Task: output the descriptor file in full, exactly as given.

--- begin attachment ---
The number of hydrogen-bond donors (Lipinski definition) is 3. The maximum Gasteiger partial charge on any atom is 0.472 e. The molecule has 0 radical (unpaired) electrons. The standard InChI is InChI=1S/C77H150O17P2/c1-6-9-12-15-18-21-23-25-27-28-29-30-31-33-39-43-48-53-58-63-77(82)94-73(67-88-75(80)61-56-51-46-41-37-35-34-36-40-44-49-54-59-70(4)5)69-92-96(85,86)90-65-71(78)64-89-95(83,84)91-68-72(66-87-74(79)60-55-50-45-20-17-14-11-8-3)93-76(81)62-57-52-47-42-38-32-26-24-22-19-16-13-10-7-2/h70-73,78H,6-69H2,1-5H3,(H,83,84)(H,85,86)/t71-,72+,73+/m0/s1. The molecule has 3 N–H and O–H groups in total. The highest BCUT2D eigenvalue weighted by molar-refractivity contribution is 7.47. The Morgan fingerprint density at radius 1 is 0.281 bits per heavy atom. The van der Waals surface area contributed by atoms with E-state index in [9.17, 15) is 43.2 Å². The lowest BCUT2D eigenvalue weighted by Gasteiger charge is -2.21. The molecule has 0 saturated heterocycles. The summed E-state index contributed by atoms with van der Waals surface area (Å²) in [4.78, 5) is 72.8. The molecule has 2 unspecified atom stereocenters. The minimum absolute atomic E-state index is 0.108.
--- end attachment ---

The number of hydrogen-bond donors (Lipinski definition) is 3. The maximum Gasteiger partial charge on any atom is 0.472 e. The molecule has 0 radical (unpaired) electrons. The standard InChI is InChI=1S/C77H150O17P2/c1-6-9-12-15-18-21-23-25-27-28-29-30-31-33-39-43-48-53-58-63-77(82)94-73(67-88-75(80)61-56-51-46-41-37-35-34-36-40-44-49-54-59-70(4)5)69-92-96(85,86)90-65-71(78)64-89-95(83,84)91-68-72(66-87-74(79)60-55-50-45-20-17-14-11-8-3)93-76(81)62-57-52-47-42-38-32-26-24-22-19-16-13-10-7-2/h70-73,78H,6-69H2,1-5H3,(H,83,84)(H,85,86)/t71-,72+,73+/m0/s1. The molecule has 3 N–H and O–H groups in total. The highest BCUT2D eigenvalue weighted by molar-refractivity contribution is 7.47. The Morgan fingerprint density at radius 1 is 0.281 bits per heavy atom. The van der Waals surface area contributed by atoms with E-state index in [9.17, 15) is 43.2 Å². The lowest BCUT2D eigenvalue weighted by Gasteiger charge is -2.21. The molecule has 0 saturated heterocycles. The summed E-state index contributed by atoms with van der Waals surface area (Å²) in [4.78, 5) is 72.8. The molecule has 2 unspecified atom stereocenters. The minimum absolute atomic E-state index is 0.108.